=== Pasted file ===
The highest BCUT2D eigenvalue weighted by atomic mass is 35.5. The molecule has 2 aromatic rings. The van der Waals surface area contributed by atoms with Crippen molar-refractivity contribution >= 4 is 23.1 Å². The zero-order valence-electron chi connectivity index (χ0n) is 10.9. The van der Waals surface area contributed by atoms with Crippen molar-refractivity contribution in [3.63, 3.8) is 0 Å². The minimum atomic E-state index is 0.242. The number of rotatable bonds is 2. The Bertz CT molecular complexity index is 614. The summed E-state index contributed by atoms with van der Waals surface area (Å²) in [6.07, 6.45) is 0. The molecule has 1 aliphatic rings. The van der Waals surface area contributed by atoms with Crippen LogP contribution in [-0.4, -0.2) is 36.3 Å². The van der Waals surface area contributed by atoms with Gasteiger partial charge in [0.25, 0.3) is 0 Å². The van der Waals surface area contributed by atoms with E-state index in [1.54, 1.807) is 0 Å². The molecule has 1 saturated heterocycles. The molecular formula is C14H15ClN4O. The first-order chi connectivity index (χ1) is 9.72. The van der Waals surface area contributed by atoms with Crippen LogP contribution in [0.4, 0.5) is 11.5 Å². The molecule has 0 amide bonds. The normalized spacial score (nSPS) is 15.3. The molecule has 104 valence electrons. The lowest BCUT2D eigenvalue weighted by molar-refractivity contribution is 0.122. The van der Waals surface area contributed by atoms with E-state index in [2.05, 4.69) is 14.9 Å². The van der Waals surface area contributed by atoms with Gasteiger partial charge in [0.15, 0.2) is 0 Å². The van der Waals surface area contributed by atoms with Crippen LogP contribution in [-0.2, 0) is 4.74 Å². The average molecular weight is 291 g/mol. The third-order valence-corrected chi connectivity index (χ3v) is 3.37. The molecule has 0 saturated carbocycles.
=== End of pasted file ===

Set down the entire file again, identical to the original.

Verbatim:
The highest BCUT2D eigenvalue weighted by atomic mass is 35.5. The molecule has 2 aromatic rings. The van der Waals surface area contributed by atoms with Crippen molar-refractivity contribution >= 4 is 23.1 Å². The zero-order valence-electron chi connectivity index (χ0n) is 10.9. The van der Waals surface area contributed by atoms with Crippen molar-refractivity contribution in [3.63, 3.8) is 0 Å². The minimum atomic E-state index is 0.242. The number of rotatable bonds is 2. The Bertz CT molecular complexity index is 614. The summed E-state index contributed by atoms with van der Waals surface area (Å²) in [6.07, 6.45) is 0. The molecule has 1 aliphatic rings. The van der Waals surface area contributed by atoms with Crippen LogP contribution in [-0.4, -0.2) is 36.3 Å². The van der Waals surface area contributed by atoms with Gasteiger partial charge in [0.25, 0.3) is 0 Å². The van der Waals surface area contributed by atoms with E-state index in [1.54, 1.807) is 0 Å². The molecule has 1 saturated heterocycles. The molecular formula is C14H15ClN4O. The first-order chi connectivity index (χ1) is 9.72. The van der Waals surface area contributed by atoms with Crippen LogP contribution in [0.4, 0.5) is 11.5 Å². The molecule has 0 amide bonds. The normalized spacial score (nSPS) is 15.3. The molecule has 104 valence electrons. The lowest BCUT2D eigenvalue weighted by molar-refractivity contribution is 0.122. The van der Waals surface area contributed by atoms with E-state index in [2.05, 4.69) is 14.9 Å². The van der Waals surface area contributed by atoms with Gasteiger partial charge in [0.15, 0.2) is 0 Å². The van der Waals surface area contributed by atoms with Crippen LogP contribution in [-0.2, 0) is 4.74 Å². The average molecular weight is 291 g/mol. The third-order valence-corrected chi connectivity index (χ3v) is 3.37. The molecule has 0 saturated carbocycles.